30-30-30 reset

If you’re messing around with routers, you’re going to come across the phrase 30-30-30 reset. Often without explanation. Here’s what this reset is and why it works.

A 30-30-30 reset is the technique of holding the reset button on a router for 30 seconds, unplugging the power at the 30 second mark while continuing to hold the button down, then plugging the power back in while holding the button an additional 30 seconds before releasing. It’s helpful on older routers, but on AC routers and newer, it’s not recommended.

Origins of the 30-30-30

30-30-30 reset
On newer AC-capable routers, it’s best to perform a standard factory reset on them rather than a 30-30-30. Some newer routers seem to need that memory that gets erased by the 30-30-30.

The 30-30-30 reset originated on the venerable Linksys WRT54G router. Sometimes, when loading the DD-WRT firmware on it, the router malfunctioned. Holding the reset button for around 30 seconds loads the factory defaults, but didn’t always seem to clear the rest of the unit’s volatile and nonvolatile memory. Holding the button an additional period of time with the power unplugged discharges the unit. Restoring the power while continuing to hold the reset button loads the factory defaults again. For some reason, reloading the factory defaults with the rest of memory zeroed out helps solve some strange problems.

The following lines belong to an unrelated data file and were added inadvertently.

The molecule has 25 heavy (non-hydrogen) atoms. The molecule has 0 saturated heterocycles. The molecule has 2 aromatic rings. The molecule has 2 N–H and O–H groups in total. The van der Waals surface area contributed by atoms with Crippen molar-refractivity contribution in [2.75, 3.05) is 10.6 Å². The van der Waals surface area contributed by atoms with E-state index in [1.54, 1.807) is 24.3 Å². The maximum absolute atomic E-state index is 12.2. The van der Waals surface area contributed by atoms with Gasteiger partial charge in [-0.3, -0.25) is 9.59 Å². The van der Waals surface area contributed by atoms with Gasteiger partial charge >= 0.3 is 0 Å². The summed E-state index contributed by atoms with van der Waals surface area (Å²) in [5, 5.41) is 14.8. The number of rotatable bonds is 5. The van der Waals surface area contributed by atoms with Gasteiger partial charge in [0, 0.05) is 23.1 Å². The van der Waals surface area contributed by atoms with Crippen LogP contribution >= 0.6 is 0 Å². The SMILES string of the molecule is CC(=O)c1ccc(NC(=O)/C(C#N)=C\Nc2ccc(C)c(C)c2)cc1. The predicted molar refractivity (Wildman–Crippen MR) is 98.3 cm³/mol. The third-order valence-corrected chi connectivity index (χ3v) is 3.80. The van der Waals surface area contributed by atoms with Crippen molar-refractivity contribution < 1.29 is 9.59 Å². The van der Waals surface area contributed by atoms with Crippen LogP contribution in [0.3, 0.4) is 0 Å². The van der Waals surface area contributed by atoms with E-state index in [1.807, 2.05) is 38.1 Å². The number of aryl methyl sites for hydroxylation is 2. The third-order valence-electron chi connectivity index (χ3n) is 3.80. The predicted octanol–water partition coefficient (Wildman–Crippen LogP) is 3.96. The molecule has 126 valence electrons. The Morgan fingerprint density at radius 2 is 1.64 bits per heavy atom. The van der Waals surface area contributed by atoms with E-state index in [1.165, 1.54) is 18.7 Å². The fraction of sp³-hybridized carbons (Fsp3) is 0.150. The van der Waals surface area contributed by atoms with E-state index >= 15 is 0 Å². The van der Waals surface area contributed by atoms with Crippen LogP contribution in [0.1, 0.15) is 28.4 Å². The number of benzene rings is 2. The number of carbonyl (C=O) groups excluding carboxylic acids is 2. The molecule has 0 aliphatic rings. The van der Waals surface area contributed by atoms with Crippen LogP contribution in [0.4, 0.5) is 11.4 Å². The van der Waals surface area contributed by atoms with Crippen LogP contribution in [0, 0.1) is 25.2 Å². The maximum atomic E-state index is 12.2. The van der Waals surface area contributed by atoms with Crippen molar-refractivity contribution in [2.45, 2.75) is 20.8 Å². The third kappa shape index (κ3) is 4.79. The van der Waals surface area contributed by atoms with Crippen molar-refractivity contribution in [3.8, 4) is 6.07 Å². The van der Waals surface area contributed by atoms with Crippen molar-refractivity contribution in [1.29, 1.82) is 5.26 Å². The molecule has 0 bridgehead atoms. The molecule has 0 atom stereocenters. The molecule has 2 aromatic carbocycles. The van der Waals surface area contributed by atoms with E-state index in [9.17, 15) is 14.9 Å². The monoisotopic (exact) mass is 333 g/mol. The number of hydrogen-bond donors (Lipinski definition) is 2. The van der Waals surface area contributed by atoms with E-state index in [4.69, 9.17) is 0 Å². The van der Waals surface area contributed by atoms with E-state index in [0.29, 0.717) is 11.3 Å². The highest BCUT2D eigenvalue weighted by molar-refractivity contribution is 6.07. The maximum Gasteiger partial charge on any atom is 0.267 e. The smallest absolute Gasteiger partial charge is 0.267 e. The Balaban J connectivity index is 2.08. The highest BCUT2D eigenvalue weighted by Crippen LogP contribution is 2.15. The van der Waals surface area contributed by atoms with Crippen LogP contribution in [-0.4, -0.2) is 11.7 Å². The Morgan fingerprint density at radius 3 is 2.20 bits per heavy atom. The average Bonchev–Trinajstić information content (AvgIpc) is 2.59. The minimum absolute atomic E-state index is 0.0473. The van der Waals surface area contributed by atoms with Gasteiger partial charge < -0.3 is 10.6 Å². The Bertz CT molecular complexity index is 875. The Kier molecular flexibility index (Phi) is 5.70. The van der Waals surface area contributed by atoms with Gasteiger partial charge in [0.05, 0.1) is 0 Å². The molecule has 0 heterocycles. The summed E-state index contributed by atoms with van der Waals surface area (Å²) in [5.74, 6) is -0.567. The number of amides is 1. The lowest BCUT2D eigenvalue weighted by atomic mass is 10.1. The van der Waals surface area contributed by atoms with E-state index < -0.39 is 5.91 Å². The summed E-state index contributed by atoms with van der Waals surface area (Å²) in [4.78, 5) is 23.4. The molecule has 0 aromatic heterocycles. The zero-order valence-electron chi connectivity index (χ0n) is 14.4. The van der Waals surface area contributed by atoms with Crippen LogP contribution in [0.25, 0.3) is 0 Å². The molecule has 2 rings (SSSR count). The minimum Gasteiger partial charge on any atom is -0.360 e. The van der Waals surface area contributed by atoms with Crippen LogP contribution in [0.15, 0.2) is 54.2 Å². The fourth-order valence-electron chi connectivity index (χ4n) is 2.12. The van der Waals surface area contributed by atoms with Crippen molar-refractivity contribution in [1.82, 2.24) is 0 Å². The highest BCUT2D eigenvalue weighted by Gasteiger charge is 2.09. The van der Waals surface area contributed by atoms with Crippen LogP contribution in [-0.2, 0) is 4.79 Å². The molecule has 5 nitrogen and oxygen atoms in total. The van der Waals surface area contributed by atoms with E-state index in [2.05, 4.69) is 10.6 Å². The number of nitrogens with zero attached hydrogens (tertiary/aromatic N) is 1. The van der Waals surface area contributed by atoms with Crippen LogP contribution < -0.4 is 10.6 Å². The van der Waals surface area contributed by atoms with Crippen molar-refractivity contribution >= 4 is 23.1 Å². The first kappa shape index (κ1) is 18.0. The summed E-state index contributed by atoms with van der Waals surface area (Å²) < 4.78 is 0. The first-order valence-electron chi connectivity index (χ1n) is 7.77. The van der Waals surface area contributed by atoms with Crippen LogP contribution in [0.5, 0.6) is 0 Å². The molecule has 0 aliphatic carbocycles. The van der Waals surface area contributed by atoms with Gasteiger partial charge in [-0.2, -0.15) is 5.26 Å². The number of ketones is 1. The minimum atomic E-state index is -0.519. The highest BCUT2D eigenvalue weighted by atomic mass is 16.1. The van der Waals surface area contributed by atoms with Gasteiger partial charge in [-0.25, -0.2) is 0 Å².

This technique originated on Linksys routers, but similar concepts exist on other machines, like zapping the PRAM in older Macintoshes. In theory, it works on any router. In practice, it worked well on routers that used a Broadcom or similar MIPS-based router chipset.

It doesn’t have to be a precise 30 seconds back-to-back-to-back. Counting one-one-thousand, two-one-thousand up to 30 is close enough. You don’t need a stopwatch and a world-class reaction time.

Is the 30-30-30 reset safe to do?

If you’re in the habit of doing 30-30-30 resets to fix routers, be careful about doing it on newer routers that can do AC wireless and gigabit. The 30-30-30 reset can cause problems on newer routers, especially the ones based on ARM chipsets. It’s usually safe to do on a wireless-N or G router, but not on AC. If you don’t know for sure, do some web searches before performing a 30-30-30 reset on your router, so you don’t render it unable to boot.

If you’re not sure, just do a standard factory reset, holding down the reset button for 30 seconds. I’ve never known that to damage a router.

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